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Sirtuin deacetylase and RAS-dependent cancers

Institution: Beckman Research Institute of the City of Hope
Investigator(s): Wenyong Chen, Ph.D.
Award Cycle: 2011 (Cycle 20) Grant #: 20XT-0121 Award: $420,000
Subject Area: Cancer
Award Type: Exploratory/Developmental Award

Initial Award Abstract
SIRT1 is an enzyme that removes the acetyl group from acetylated lysine in a protein, i.e. deacetylation. The deacetylation reaction results in positive charges on lysine residues on a protein. SIRT1 plays important roles for promoting mammalian cell survival under many physical, metabolic and environmental stresses. SIRT1 protein is over-produced in many human cancers, but its roles in cancer are not well defined. By extensive work, my laboratory has recently identified crucial roles of SIRT1 gene expression activated by BCR-ABL, a cancer-causing gene for chronic myelogenous leukemia, for efficient BCR-ABL transformation of normal hematopoietic progenitor cells to leukemic cells and chemoresistance of chronic myelogenous leukemia.

RAS oncogenes are among the most frequently mutated genes in human malignancies, especially in lung, pancreas, colon/intestine, biliary tract and skin cancers. Tobacco smoking increases or is associated with mutations of RAS oncogenes in lung cancer. Mutant RAS-driven cancers are highly chemoresistant and notoriously difficult to treat. RAS oncoproteins are localized onto cellular membranes for their biological functions through adding a fatty acid chain, a process termed farnesylation; however, pharmacological inhibition of farnesylation is largely ineffective for cancer treatment and molecular mechanism for this failure is not clear. We hypothesize that SIRT1 may have a broad role in oncoprotein-mediated chemoresistance. We have found that SIRT1 is crucial for RAS transformation of normal cells to cancer cells, and that RAS proteins are subjected to modification by lysine acetylation. We propose that SIRT1 may regulate RAS functions by deacetylation resulting in positive charges on RAS protein, which provides an alternative way for RAS activation when farnesylation is blocked. If it proves true, simultaneous blocking RAS deacetylation and farnesylation may dramatically inhibit RAS functions. Since SIRT1 can deacetylate many proteins working on large complexes or on the same networks, we also propose to examine roles of SIRT1 for regulating several mutant KRAS downstream effectors by protein deacetylation. These studies will significantly help us understand how SIRT1 may play specific roles in cancer and how deacetylation may contribute to mutant KRAS oncogenic signaling. Successful completion of proposed studies may have direct implication for improving treatment of RAS-dependent cancers including mutant RAS-bearing lung cancer by combinatory inhibition of SIRT1 deacetylation and RAS farnesylation or RAS downstream effectors.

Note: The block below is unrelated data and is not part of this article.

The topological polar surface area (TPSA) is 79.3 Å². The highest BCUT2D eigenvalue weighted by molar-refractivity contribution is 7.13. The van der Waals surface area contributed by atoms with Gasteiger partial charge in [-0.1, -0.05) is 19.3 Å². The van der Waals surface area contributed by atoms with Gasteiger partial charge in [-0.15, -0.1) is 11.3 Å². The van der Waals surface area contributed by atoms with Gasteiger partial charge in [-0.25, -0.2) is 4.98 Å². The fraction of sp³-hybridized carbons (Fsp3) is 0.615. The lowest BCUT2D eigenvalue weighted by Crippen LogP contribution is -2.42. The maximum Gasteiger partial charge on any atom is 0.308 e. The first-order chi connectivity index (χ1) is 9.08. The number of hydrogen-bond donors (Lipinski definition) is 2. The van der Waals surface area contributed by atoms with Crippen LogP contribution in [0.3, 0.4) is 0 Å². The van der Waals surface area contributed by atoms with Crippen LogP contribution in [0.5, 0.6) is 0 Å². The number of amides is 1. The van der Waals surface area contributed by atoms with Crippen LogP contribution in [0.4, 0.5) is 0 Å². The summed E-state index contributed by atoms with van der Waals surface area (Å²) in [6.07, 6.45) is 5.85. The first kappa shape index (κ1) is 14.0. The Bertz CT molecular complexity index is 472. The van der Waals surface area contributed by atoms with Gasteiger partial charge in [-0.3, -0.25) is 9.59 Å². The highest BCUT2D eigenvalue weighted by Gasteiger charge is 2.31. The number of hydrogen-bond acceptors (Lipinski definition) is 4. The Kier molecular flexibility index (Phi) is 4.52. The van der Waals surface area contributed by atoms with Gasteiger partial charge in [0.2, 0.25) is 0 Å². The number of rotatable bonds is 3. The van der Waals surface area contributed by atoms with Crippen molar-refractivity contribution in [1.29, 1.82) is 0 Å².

Emerging roles of SIRT1 in cancer drug resistance
Periodical: Genes & Cancer Index Medicus:
Authors: Wang Z, Chen WY ART
Yr: 2013 Vol: 4 Nbr: Abs: Pg: 82-90

Roles of SIRT1 in leukemogenesis
Periodical: Current Opinion in Hematology Index Medicus:
Authors: Chen WY, Bhatia R. ART
Yr: 2013 Vol: 20 Nbr: Abs: Pg: 308-313

Sorting out functions of sirtuins in cancer
Periodical: Oncogene Index Medicus:
Authors: Roth M, Chen WY ART
Yr: 2013 Vol: Nbr: Abs: Pg: pmid 23604120